LAKE CHARLES, LA (KPLC) - The City of Lake Charles votes down entering into a new lease agreement with the Lakeside Development Company. Lakeside wanted to appeal their funding application with HUD, but needed a new agreement with the city to proceed with their multi-million dollar mixed-used development south of the Civic Center.
The new proposal had details most on the council couldn't agree with and therefore didn't get the votes needed to proceed. Under the new proposed agreement the city would have no control of the construction schedule and cannot restrict any subsidized housing programs in the language of the contract. If Lakeside were to default on the project, the city would also have to give up the right to control a successor for the development. However, in order to maintain limited control the city would be allowed to form an entity known as a "limited partner."
"Broadly speaking a limited partner is a partner in the project that would have a very limited role and very limited liability," explained Brian Arabie, with the city's legal department.
"I'm concerned about that because the Lakefront belongs to the people. Now you are saying remove the people out of the way so that HUD can have superior rights and that's the kind of why we put the lease together in the first place. I'm not ready to experiment on the Lakefront," said Marshall Simien, Lake Charles City Councilman.
"To me the old saying forewarned, forearmed. We've had a lot of red flags come up. I'm just not comfortable with this," said Luvertha August, Lake Charles City Councilwoman.
Developer Roger Landry heard their concerns and said he has an excellent track record. According to Landry he's went through the process with HUD on several of his projects and that HUD is designed to be the protector. Landry also said 18 months would be the maximum construction schedule.
"Everything in this contract is a worst-case scenario. I'm not going to say that it is not impossible not to default, but the possibilities are very low the probabilities are even less," said Landry.
Landry said the 30-million dollar mixed development of retail and residential would be top class and not have any subsidized housing and that restriction in the original agreement was one of the main reasons their application was denied by HUD.
"It's illegal to word that you can't have any subsidized housing. We're not proposing subsidized housing, but no lender would agree to that," said Landry. "Please, let the process work. We've got to this point we have shared enough information we need to get this thing down the road."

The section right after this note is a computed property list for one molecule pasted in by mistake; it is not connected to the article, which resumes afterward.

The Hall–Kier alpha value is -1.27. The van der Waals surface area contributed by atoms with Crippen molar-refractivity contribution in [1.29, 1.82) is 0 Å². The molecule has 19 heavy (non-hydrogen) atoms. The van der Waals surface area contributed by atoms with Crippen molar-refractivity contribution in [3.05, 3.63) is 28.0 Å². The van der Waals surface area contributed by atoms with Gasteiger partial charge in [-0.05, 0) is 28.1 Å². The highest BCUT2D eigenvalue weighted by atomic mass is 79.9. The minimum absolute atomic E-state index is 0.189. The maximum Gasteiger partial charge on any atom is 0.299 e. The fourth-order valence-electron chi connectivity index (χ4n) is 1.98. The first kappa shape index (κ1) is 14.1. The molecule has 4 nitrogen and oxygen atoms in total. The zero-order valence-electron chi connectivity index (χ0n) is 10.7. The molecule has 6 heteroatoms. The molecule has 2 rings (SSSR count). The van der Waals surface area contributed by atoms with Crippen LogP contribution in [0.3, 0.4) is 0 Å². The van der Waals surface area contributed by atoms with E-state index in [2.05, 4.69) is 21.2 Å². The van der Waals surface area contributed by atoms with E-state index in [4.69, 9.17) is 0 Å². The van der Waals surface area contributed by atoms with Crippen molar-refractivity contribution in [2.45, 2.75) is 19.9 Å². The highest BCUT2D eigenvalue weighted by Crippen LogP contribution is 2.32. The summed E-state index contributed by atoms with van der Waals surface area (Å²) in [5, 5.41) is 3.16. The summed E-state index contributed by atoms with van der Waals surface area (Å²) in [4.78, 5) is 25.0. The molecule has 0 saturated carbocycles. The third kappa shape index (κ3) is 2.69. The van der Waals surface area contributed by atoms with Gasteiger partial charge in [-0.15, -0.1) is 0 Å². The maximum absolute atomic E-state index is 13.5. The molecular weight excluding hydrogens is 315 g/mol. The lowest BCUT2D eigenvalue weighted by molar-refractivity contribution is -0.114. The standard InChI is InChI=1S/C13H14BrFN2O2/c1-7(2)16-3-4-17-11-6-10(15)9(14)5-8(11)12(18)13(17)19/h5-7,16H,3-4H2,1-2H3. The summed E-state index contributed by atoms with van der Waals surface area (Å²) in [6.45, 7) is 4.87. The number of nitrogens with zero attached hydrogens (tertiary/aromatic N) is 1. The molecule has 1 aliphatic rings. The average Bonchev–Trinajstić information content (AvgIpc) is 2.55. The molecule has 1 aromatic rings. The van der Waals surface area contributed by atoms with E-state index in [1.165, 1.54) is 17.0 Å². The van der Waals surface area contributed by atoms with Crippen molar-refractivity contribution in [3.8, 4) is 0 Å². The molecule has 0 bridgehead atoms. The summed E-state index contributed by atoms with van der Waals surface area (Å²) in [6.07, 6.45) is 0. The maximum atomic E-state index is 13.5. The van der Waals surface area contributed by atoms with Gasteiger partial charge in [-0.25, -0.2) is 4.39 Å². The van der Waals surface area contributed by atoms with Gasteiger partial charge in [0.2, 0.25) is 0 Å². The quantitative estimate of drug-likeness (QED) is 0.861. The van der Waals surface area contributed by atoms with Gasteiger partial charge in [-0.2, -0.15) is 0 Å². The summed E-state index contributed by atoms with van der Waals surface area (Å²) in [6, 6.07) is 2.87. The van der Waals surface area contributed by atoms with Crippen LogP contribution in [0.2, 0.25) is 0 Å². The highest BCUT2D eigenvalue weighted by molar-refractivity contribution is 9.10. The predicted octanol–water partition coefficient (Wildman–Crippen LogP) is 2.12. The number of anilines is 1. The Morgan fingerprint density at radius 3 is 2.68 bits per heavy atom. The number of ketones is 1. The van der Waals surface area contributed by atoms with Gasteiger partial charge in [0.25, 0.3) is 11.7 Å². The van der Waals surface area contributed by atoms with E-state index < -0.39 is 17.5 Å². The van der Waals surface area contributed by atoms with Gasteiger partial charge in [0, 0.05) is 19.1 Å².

Senior council member Rodney Geyen said he knows there is risk involved, but he's ready to take a chance and start development.
"I would like to see this project go on and proceed because we need something to jump start us on this lakefront. And this could very well be it," said Geyen.
Others in the community weighed in:
"I agree with Mr. Geyen. It often takes that one large project as the jumping off point for small businesses to invest and to come," said Christi Clark, Lake Charles resident.
"My question is it a viable project. I think it looks nice but is there a need for more apartments downtown? We can't seem to fill the properties we already have," said Father Henry Mancuso.
Landry said their independent market study revealed their is a need. Their findings predict with the Mojito Pointe project there will be a demand for 877 new housing units.
Mancuso also took issue with Lakeside's partner the Cypress Group. According to Mancuso, Cypress did shotty work on some Katrina cottages in the Lake Area. The matter is still in litigation.
"They have not been good neighbors. If they agree to fix our problems then they should be considered for another project," said Mancuso.
Cypress Group's Chris Rinaudo pleads with the council to make this happen and even said he would walk away.
"We have done everything the city has asked us to do. We have bent over backwards. This is exactly the type of development the voters wanted. You will have to start this whole process over with someone else. I will walk away from the project if that's what it takes. I don't want to because I have a lot in this, but I will because Roger can handle it. He does good work," said Rinaudo.
After nearly two hours of discussion the council voted five to two to not proceed with the Lakeside Development. The following is the way council votes fell:
Luvertha August: No
Rodney Geyen: Yes
Mark Eckard: Yes
John Ieyoub: No
Dana Carl Jackson: No
Marshall Simien: No
Stuart Weatherford: No
Landry said after two years and more then $500,000 he was disappointed in the council's decision. He said had he received the vote to proceed he had plans in the works for the old Sears property downtown.